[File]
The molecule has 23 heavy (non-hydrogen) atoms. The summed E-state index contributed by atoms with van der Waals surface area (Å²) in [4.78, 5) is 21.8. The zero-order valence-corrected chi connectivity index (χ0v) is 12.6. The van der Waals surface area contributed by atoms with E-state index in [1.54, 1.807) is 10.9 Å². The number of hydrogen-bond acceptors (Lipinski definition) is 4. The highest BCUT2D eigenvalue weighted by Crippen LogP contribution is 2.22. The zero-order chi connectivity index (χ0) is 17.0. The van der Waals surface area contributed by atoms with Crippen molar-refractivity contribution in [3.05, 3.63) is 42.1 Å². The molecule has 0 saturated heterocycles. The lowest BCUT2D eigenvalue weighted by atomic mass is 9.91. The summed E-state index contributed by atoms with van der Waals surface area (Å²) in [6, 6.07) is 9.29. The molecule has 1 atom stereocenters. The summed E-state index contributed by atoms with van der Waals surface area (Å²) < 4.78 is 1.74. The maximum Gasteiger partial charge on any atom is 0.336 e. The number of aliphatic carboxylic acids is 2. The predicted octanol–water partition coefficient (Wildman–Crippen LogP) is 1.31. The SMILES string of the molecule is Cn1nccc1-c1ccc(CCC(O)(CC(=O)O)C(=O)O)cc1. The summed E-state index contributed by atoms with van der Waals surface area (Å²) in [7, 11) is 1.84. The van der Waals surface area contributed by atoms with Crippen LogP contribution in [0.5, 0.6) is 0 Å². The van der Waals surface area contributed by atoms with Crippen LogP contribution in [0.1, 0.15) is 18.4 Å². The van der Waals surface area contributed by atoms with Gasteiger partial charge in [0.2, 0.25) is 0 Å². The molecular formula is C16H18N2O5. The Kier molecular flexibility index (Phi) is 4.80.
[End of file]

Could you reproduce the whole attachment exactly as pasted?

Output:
The molecule has 23 heavy (non-hydrogen) atoms. The summed E-state index contributed by atoms with van der Waals surface area (Å²) in [4.78, 5) is 21.8. The zero-order valence-corrected chi connectivity index (χ0v) is 12.6. The van der Waals surface area contributed by atoms with E-state index in [1.54, 1.807) is 10.9 Å². The number of hydrogen-bond acceptors (Lipinski definition) is 4. The highest BCUT2D eigenvalue weighted by Crippen LogP contribution is 2.22. The zero-order chi connectivity index (χ0) is 17.0. The van der Waals surface area contributed by atoms with Crippen molar-refractivity contribution in [3.05, 3.63) is 42.1 Å². The molecule has 0 saturated heterocycles. The lowest BCUT2D eigenvalue weighted by atomic mass is 9.91. The summed E-state index contributed by atoms with van der Waals surface area (Å²) in [6, 6.07) is 9.29. The molecule has 1 atom stereocenters. The summed E-state index contributed by atoms with van der Waals surface area (Å²) < 4.78 is 1.74. The maximum Gasteiger partial charge on any atom is 0.336 e. The number of aliphatic carboxylic acids is 2. The predicted octanol–water partition coefficient (Wildman–Crippen LogP) is 1.31. The SMILES string of the molecule is Cn1nccc1-c1ccc(CCC(O)(CC(=O)O)C(=O)O)cc1. The summed E-state index contributed by atoms with van der Waals surface area (Å²) in [7, 11) is 1.84. The van der Waals surface area contributed by atoms with Crippen LogP contribution in [0.5, 0.6) is 0 Å². The van der Waals surface area contributed by atoms with Crippen LogP contribution in [0.1, 0.15) is 18.4 Å². The van der Waals surface area contributed by atoms with Gasteiger partial charge in [0.2, 0.25) is 0 Å². The molecular formula is C16H18N2O5. The Kier molecular flexibility index (Phi) is 4.80.